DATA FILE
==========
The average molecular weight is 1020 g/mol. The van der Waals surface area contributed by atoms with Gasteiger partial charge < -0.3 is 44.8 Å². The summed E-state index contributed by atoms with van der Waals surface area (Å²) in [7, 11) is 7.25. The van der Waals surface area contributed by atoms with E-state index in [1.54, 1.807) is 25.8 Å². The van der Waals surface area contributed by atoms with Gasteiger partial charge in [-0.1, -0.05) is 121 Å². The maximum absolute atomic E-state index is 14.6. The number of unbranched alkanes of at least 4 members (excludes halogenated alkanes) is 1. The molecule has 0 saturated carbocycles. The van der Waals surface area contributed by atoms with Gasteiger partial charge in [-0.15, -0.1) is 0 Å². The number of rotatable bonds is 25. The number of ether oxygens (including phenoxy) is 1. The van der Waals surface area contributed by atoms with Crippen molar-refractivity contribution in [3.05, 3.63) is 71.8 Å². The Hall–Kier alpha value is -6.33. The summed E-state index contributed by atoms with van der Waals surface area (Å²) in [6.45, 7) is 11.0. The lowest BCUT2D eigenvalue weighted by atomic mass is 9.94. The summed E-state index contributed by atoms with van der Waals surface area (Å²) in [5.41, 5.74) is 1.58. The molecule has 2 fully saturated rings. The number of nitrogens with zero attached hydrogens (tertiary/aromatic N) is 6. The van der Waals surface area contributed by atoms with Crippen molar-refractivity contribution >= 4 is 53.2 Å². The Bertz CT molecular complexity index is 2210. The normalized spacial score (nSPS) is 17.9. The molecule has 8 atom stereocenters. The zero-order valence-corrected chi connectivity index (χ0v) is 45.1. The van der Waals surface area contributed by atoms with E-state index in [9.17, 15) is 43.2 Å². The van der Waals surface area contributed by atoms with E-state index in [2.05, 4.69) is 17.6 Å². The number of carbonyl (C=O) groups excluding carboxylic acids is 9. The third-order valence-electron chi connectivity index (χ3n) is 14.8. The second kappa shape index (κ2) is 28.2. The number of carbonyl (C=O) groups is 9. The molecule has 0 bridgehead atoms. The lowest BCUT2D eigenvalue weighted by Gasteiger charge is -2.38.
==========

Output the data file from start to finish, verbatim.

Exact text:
The average molecular weight is 1020 g/mol. The van der Waals surface area contributed by atoms with Gasteiger partial charge < -0.3 is 44.8 Å². The summed E-state index contributed by atoms with van der Waals surface area (Å²) in [7, 11) is 7.25. The van der Waals surface area contributed by atoms with E-state index in [1.54, 1.807) is 25.8 Å². The van der Waals surface area contributed by atoms with Gasteiger partial charge in [-0.1, -0.05) is 121 Å². The maximum absolute atomic E-state index is 14.6. The number of unbranched alkanes of at least 4 members (excludes halogenated alkanes) is 1. The molecule has 0 saturated carbocycles. The van der Waals surface area contributed by atoms with Gasteiger partial charge in [-0.15, -0.1) is 0 Å². The number of rotatable bonds is 25. The number of ether oxygens (including phenoxy) is 1. The van der Waals surface area contributed by atoms with Crippen molar-refractivity contribution in [3.05, 3.63) is 71.8 Å². The Hall–Kier alpha value is -6.33. The summed E-state index contributed by atoms with van der Waals surface area (Å²) in [6.45, 7) is 11.0. The lowest BCUT2D eigenvalue weighted by atomic mass is 9.94. The summed E-state index contributed by atoms with van der Waals surface area (Å²) in [5.41, 5.74) is 1.58. The molecule has 2 fully saturated rings. The number of nitrogens with zero attached hydrogens (tertiary/aromatic N) is 6. The van der Waals surface area contributed by atoms with Crippen molar-refractivity contribution >= 4 is 53.2 Å². The Bertz CT molecular complexity index is 2210. The normalized spacial score (nSPS) is 17.9. The molecule has 8 atom stereocenters. The zero-order valence-corrected chi connectivity index (χ0v) is 45.1. The van der Waals surface area contributed by atoms with E-state index in [9.17, 15) is 43.2 Å². The van der Waals surface area contributed by atoms with E-state index in [2.05, 4.69) is 17.6 Å². The number of carbonyl (C=O) groups excluding carboxylic acids is 9. The third-order valence-electron chi connectivity index (χ3n) is 14.8. The second kappa shape index (κ2) is 28.2. The number of carbonyl (C=O) groups is 9. The molecule has 0 bridgehead atoms. The lowest BCUT2D eigenvalue weighted by Gasteiger charge is -2.38.